Insecurities on Display

Security theater in Florida; why some civil rights orgs might be supporting the weakening of net neutrality rules; and more.

  • Trump watch: No president has challenged the deep state and won. Now the Administration is learning that lesson, as Gen. Michael Flynn, Trump’s pick for National Security Advisor, resigned last night after the Washington Post reported that the Justice Department knew what he said to Russian Ambassador Sergey Kislyak late last year because the ambassador’s communications were monitored by the FBI.

  • The next shoe to drop will likely be that of the White House counsel, Donald McGahn, who the Post reported was warned in late January by then-Acting Attorney General Sally Yates that she believed Flynn had misled top administration officials about his communications with Russia and was thus “potentially vulnerable to Russian blackmail.” As Jack Goldsmith points out on LawFareblog, “In the coming days it will be crucial to ask what McGahn did with this information, and when, and why.”

  • Nothing like security theater, right? Sunday, President Trump huddled with Japanese PM Shinzo Abe in full view of guests at the Mar-a-Lago resort as they responded in real-time to the news of a North Korean missile test—a violation of several standard security protocols (they weren’t in a secure facility, and aides were using their cell phones to illuminate the documents the two men were reading), as David Fahrenthold reports for the Washington Post.

  • Edward Snowden made reporters who met with him in Hong Kong stick their phones in his hotel room refrigerator, Philip Bump of the Washington Post reminds us.

  • Thirty-seven mental health professionals have signed a letter to The New York Times stating “Mr. Trump’s speech and actions demonstrate an inability to tolerate views different from his own, leading to rage reactions. His words and behavior suggest a profound inability to empathize. Individuals with these traits distort reality to suit their psychological state, attacking facts and those who convey them (journalists, scientists). In a powerful leader, these attacks are likely to increase, as his personal myth of greatness appears to be confirmed. We believe that the grave emotional instability indicated by Mr. Trump’s speech and actions makes him incapable of serving safely as president.”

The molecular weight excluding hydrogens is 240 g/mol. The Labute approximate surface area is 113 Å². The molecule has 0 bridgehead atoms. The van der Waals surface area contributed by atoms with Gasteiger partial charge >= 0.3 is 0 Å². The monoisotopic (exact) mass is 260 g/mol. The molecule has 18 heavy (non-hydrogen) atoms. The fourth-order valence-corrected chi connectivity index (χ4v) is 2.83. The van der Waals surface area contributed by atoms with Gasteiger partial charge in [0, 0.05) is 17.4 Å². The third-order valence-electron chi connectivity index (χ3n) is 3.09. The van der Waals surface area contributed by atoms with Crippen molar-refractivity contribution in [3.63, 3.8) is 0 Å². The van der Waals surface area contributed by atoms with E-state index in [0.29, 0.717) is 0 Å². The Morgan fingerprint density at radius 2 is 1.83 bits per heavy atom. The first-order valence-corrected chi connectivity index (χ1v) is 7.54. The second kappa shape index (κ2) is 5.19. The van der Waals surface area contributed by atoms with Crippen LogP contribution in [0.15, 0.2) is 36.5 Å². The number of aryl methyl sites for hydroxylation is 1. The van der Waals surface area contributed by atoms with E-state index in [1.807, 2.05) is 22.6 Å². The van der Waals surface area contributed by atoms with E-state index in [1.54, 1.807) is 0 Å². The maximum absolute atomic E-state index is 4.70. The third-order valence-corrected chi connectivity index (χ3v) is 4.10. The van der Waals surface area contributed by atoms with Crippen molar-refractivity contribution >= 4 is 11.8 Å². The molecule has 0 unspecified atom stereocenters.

• Nonsense watch: The folks at Scout have picked up on the Cambridge Analytica hype and delivered a real stinker of a story, calling it “a new automated propaganda machine driving global politics.” I’m sorry, “a Weaponize AI Propaganda Machine.” Forgive me for leaving out the caps. Here’s the overheated mush Scout co-founders Berit Anderson and Brett Horvath are pushing: “What if President Trump’s 2020 re-election campaign didn’t just have the best political messaging, but 250 million algorithmic versions of their political message all updating in real-time, personalized to precisely fit the worldview and attack the insecurities of their targets? Instead of having to deal with misleading politicians, we may soon witness a cambrian explosion of pathologically-lying political and corporate bots that constantly improve at manipulating us.” Hasn’t anyone heard of “vaporware”?

  • Opposition watch: Megan Molteni reports for Wired on the efforts of volunteer coders with DataRefuge and the Environmental Data and Governance Initiative, who are working with the Internet Archive to monitor ongoing changes to government websites and make back-up copies of as many government databases as they can.

  • Tim Murphy of Mother Jones reports on a collection of new grassroots Democratic groups that are focused on moving energy and resources from “blue” districts to swing ones, including Sister District, Flippable, and SwingLeft.

  • As America experiences a massive wave of public participation in the political arena, it’s worth noting that some people are already wringing their hands and proclaiming that it can’t last. To wit, take this piece on Vox by Chayenne Polimedio of New America. In it, she urges civic tech to “adjust their ideas of where most people, real people, fit on the ‘political engagement spectrum,'” and warns “we’re not going to get thousands of people marching every weekend forever.” This is of course true, but in a movement moment, the last thing we need is to ratchet down expectations of what is possible.

  • Remember net neutrality? Several old-line civil rights organizations, including the NAACP and the National Urban League, are signaling their support for undoing the FCC’s rule defending net neutrality, which, as Lee Fang points out for the Intercept, probably has a lot to do with the funding they’ve received over the years telecast like Comcast, AT&T, and Verizon.

  • The open web faces a different threat, writes J.M. Porup for Ars Technica—a decision that the W3C will soon make on whether to standardize digital rights management in web browsers.